However, for the first time in history, science is finally handing us the possibility to attain the œimpossible dream. We™re knocking on the door of extreme life extension. Indefinite life spans lie in our future. And many of us may obtain it. But many won™t simply because of because of deep rooted beliefs that we can™t quite break free from. These beliefs may be keeping you from doing what you need to do to take positive control of your health and longevity. With today™s knowledge and tools, you might keep yourself alive and healthy until emerging technologies turbocharge your lifespan.

In other words, many of us are slowly but surely committing suicide. The stakes are so much higher now. Our unhealthy habits used to cost us lots of suffering and maybe 5-15 years of life. They could now cost you the brass ring¦ indefinite healthy youth.

I know I™m talking about hypotheticals. We don™t like to think about facing death. And the French fries you eat today seem harmless enough. We tend to delay or suppress thoughts of long term consequences in exchange of instant gratification. But healthy living can be fun too. And you do get short term benefits. You will simply look and feel a whole lot better.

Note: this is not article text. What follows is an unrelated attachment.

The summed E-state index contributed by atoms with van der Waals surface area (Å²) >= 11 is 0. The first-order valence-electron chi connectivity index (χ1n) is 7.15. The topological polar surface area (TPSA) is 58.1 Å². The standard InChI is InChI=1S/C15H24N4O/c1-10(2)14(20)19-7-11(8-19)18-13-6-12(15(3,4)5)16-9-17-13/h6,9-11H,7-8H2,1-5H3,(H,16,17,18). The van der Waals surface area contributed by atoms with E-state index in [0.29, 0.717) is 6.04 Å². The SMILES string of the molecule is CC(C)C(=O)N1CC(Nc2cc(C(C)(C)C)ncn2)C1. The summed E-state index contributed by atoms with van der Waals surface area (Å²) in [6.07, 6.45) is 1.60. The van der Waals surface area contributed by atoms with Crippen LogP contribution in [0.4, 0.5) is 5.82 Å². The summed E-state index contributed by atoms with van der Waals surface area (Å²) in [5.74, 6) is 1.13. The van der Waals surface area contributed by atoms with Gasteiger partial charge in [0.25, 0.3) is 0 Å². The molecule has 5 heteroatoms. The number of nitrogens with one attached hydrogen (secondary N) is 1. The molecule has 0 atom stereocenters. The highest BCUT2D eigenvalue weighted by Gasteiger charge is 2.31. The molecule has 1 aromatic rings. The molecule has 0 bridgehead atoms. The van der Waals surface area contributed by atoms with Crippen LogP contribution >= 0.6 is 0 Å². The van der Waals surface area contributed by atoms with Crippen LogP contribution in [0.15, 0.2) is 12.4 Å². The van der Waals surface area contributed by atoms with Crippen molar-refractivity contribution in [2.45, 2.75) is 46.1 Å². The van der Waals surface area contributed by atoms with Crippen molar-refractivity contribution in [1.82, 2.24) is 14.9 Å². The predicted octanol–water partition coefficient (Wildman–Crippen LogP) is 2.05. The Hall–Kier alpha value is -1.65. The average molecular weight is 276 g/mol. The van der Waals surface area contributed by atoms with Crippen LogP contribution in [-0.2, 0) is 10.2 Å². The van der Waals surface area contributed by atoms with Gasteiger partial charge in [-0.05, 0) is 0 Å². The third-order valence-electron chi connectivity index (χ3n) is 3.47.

How do you start? Go to this link for 6 simple steps to looking and feeling better now¦ and being alive and healthy when tomorrow™s scientific miracles will hand you radical life extending benefits.

Buy the way, Brendon is an amazing guy. You can learn more about him at



Work on asymmetric division in bacteria suggests that it might be possible to manipulate the process of cellular division to load more of the biochemical damage present in the parent cell onto one of the daughter cells. This would leave the less damaged daughter cell rejuvenated to some degree - remember that aging is nothing more than an accumulation of damage. Researchers theorize that this process might already be taking place in our stem cells and germ line cells, but much more work is needed to confirm any of this speculation: